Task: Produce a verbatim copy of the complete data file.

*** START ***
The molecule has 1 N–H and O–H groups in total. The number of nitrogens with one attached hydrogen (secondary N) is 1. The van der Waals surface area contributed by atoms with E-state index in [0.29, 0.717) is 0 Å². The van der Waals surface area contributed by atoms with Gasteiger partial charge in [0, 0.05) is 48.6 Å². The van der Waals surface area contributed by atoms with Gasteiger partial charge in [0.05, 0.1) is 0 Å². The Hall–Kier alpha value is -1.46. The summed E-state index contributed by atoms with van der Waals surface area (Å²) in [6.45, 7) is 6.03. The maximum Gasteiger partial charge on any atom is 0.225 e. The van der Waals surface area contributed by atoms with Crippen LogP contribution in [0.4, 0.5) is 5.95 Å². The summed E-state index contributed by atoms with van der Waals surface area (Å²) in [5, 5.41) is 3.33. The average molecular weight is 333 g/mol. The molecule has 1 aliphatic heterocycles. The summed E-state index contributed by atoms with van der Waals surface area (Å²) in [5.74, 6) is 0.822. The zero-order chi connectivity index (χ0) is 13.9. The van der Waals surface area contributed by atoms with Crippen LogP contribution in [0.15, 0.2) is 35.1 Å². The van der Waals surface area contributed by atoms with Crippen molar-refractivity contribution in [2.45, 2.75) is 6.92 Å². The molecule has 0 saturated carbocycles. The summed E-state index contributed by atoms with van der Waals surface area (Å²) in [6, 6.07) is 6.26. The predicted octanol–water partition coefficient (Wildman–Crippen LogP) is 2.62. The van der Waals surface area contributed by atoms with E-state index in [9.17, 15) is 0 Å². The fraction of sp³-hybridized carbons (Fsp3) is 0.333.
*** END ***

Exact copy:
The molecule has 1 N–H and O–H groups in total. The number of nitrogens with one attached hydrogen (secondary N) is 1. The van der Waals surface area contributed by atoms with E-state index in [0.29, 0.717) is 0 Å². The van der Waals surface area contributed by atoms with Gasteiger partial charge in [0, 0.05) is 48.6 Å². The van der Waals surface area contributed by atoms with Gasteiger partial charge in [0.05, 0.1) is 0 Å². The Hall–Kier alpha value is -1.46. The summed E-state index contributed by atoms with van der Waals surface area (Å²) in [6.45, 7) is 6.03. The maximum Gasteiger partial charge on any atom is 0.225 e. The van der Waals surface area contributed by atoms with Crippen LogP contribution in [0.4, 0.5) is 5.95 Å². The summed E-state index contributed by atoms with van der Waals surface area (Å²) in [5, 5.41) is 3.33. The average molecular weight is 333 g/mol. The molecule has 1 aliphatic heterocycles. The summed E-state index contributed by atoms with van der Waals surface area (Å²) in [5.74, 6) is 0.822. The zero-order chi connectivity index (χ0) is 13.9. The van der Waals surface area contributed by atoms with Crippen LogP contribution in [0.15, 0.2) is 35.1 Å². The van der Waals surface area contributed by atoms with Crippen molar-refractivity contribution in [2.45, 2.75) is 6.92 Å². The molecule has 0 saturated carbocycles. The summed E-state index contributed by atoms with van der Waals surface area (Å²) in [6, 6.07) is 6.26. The predicted octanol–water partition coefficient (Wildman–Crippen LogP) is 2.62. The van der Waals surface area contributed by atoms with E-state index in [9.17, 15) is 0 Å². The fraction of sp³-hybridized carbons (Fsp3) is 0.333.